Bots: An Understanding of Time

Some modern applications must understand time, because the messages they receive contain time sensitive information. Consider a modern Service Desk solution, that may have to retrieve tickets based on a date range (the span between dates) or a duration of time.
In this blog post, I’ll explain how bots can interpret date ranges and durations, so they can respond to natural language queries provided by users, either via keyboard or microphone.
First, let’s consider  the building blocks of a bot, as depicted in the following view:

The client runs an application that sends messages to a messaging endpoint in the cloud.… [Keep reading] “Bots: An Understanding of Time”

Getting Started with Adaptive Cards and the Bot Framework

This article will provide an introduction to working with AdaptiveCards and the Bot Framework. AdaptiveCards provide bot developers with an option to create their own card templates to suit variety of different scenarios. I’ll also show you a couple of tricks with node.js that will help you design smart.
Before I run through the example, I want to point you to some great resources from which will help you build and test your own AdaptiveCards:

  • The schema explorer provides a breakdown of the constructs you can use to build your AdaptiveCards.
[Keep reading] “Getting Started with Adaptive Cards and the Bot Framework”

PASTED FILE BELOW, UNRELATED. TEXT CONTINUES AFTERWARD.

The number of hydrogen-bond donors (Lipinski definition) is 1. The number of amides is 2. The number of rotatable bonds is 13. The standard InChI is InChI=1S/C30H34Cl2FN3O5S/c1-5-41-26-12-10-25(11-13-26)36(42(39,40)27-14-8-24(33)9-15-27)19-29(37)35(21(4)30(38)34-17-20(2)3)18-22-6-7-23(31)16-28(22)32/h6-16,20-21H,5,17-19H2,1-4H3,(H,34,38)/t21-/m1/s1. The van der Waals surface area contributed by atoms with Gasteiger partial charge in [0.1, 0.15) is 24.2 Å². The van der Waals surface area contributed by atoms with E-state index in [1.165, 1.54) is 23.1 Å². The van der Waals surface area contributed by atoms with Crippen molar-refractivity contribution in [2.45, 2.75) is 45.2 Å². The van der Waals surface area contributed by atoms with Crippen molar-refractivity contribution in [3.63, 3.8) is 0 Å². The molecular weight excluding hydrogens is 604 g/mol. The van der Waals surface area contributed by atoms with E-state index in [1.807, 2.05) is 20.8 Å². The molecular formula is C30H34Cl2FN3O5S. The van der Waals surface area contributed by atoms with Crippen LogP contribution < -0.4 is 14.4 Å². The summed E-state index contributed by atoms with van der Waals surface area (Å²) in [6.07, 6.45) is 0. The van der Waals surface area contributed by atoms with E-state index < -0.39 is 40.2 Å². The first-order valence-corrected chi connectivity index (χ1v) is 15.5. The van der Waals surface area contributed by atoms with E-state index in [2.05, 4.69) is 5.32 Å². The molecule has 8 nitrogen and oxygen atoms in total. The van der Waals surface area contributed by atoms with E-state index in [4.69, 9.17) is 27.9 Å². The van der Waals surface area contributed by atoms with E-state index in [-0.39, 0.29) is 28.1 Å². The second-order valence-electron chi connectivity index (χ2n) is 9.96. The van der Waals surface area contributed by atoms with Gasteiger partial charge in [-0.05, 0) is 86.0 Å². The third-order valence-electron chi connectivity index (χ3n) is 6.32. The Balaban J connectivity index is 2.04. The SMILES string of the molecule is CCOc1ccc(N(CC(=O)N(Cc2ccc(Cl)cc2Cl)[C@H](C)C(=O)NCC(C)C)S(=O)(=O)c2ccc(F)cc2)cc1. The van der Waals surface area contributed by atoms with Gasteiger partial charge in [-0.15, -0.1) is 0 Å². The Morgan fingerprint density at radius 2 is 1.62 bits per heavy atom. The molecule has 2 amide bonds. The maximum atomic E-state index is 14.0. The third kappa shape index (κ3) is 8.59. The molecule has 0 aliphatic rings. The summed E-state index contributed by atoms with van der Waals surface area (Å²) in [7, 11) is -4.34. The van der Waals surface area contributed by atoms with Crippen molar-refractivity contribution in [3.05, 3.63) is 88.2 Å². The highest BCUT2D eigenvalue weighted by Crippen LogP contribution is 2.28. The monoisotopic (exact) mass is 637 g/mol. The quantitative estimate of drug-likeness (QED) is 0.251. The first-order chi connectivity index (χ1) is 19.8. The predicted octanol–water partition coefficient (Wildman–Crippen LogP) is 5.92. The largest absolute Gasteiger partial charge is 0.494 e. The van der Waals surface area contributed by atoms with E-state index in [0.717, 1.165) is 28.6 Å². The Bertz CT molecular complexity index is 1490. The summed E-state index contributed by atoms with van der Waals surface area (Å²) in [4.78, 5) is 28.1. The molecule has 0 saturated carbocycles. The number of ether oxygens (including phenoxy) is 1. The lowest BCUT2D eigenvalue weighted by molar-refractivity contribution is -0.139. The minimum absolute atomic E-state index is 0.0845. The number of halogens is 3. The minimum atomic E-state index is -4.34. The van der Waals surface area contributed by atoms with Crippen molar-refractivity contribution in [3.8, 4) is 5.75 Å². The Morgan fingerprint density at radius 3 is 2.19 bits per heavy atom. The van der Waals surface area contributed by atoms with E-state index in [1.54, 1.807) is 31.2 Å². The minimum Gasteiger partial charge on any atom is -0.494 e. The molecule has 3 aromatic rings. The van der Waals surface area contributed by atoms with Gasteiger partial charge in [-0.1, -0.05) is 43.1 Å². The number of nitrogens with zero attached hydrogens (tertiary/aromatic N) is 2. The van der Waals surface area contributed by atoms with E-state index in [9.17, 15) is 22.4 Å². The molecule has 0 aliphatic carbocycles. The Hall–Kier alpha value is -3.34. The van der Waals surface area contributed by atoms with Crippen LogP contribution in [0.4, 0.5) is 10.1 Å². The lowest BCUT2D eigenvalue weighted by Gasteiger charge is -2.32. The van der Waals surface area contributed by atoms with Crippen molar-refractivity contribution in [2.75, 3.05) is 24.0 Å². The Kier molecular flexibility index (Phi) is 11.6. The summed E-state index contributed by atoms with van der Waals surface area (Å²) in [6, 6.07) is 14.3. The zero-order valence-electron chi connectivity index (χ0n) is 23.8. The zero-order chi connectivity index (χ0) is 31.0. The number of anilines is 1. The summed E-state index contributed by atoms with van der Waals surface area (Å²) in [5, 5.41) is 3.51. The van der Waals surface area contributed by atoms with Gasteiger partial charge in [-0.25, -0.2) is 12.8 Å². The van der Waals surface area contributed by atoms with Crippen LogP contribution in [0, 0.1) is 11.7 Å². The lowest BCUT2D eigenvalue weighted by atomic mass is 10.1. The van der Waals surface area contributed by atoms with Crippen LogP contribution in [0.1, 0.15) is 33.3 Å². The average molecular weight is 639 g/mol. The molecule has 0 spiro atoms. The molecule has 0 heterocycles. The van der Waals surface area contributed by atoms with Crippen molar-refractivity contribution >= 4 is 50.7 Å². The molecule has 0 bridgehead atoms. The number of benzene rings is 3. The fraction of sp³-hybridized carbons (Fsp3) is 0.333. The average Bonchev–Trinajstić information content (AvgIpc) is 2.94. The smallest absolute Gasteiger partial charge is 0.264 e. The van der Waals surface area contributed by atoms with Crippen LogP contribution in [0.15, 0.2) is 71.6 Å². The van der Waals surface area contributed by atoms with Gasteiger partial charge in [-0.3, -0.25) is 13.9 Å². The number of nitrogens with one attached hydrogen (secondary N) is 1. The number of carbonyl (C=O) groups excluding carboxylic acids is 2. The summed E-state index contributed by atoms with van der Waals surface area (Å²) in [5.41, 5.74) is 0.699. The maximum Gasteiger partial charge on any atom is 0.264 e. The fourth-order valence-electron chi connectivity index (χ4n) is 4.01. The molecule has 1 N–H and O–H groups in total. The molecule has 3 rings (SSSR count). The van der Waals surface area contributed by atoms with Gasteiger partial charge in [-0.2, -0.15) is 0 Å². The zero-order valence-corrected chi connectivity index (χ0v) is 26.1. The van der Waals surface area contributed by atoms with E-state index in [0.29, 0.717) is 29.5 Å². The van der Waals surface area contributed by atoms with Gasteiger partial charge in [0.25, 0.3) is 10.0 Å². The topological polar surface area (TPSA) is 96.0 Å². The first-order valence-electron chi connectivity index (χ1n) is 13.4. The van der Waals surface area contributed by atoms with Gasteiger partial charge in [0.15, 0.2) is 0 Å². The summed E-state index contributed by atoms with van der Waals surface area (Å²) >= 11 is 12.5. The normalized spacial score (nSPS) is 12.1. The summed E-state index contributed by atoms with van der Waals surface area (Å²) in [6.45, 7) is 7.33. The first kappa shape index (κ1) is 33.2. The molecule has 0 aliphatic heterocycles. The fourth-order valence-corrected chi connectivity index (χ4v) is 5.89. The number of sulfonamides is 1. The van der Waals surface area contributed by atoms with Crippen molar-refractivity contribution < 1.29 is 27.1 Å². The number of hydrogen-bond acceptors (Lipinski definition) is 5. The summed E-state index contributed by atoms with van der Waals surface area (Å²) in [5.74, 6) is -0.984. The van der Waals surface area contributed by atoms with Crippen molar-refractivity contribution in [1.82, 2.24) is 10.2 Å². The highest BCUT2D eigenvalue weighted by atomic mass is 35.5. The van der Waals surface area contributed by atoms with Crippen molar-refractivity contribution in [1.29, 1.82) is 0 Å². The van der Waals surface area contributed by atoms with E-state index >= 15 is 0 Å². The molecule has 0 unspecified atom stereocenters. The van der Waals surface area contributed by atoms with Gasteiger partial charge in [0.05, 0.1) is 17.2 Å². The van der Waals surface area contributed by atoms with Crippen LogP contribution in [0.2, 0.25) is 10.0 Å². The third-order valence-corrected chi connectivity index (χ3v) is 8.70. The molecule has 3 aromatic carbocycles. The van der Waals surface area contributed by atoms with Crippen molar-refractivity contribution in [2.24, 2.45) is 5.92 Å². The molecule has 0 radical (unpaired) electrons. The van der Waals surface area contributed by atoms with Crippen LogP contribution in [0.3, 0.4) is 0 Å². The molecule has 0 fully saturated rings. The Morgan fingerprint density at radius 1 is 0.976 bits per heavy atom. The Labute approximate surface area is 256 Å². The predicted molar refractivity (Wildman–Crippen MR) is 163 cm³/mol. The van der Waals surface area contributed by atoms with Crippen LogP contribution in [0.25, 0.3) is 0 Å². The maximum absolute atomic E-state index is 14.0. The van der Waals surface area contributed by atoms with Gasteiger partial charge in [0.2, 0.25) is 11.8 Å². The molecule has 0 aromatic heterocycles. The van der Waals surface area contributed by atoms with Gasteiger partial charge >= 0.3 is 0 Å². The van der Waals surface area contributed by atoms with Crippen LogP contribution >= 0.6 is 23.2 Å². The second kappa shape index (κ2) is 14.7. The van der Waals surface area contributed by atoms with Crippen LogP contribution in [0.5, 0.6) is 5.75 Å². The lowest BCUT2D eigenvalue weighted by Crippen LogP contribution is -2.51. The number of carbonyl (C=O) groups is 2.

5 Tips: Designing Better Bots

Around about now many of you will be in discussions internally or with your partners on chatbots and their applications.
The design process for any bot distils a business process and associated outcome into a dialog. This is a series of interactions between the user and the bot where information is exchanged. The bot must deliver that outcome expediently, seeking clarifications where necessary.
I’ve been involved in many workshops with customers to elicit and evaluate business processes that could be improved through the use of bots.… [Keep reading] “5 Tips: Designing Better Bots”

Adding Bot to Microsoft Teams

If you are following up on my previous blog posts about Bots and integrating LUIS with them, you are almost done with building bots and already had some fun with it. Now it’s time to bring them to life and let internal or external users interact with Bot via some sort of front end channel accessible by them. If you haven’t read my previous posts on the subject yet, please give them a read at Creating a Bot and Creating a LUIS app before reading further.… [Keep reading] “Adding Bot to Microsoft Teams”

Using a Bot Framework to build LUIS enabled Bots


In this post, we are going to build a bot using Microsoft Bot framework and add intelligence to it to extract meanings from the conversation with users utilising Microsoft cognitive service named LUIS. The last post discussed details about LUIS, give it a read before you continue on reading. This post assumes you have a basic understanding of Language Understanding Intelligent Service (LUIS) and Bot Framework, further details can be read about them at LUIS and Bot Framework.… [Keep reading] “Using a Bot Framework to build LUIS enabled Bots”

How LUIS can help BOTs in understanding natural language

Since bots are evolving, you need a mechanism to better understand what user wants from his/her language and take actions or respond to user queries appropriately. In the days of increasing automation, bots can certainly help provided they are backed by tools to understand user language both naturally and contextually.
Azure Cognitive Services has an API that can help to identify what user wants, extracts concepts and entities from a sentence (user input) using an intelligent service name Language Understanding Intelligent Service (LUIS).… [Keep reading] “How LUIS can help BOTs in understanding natural language”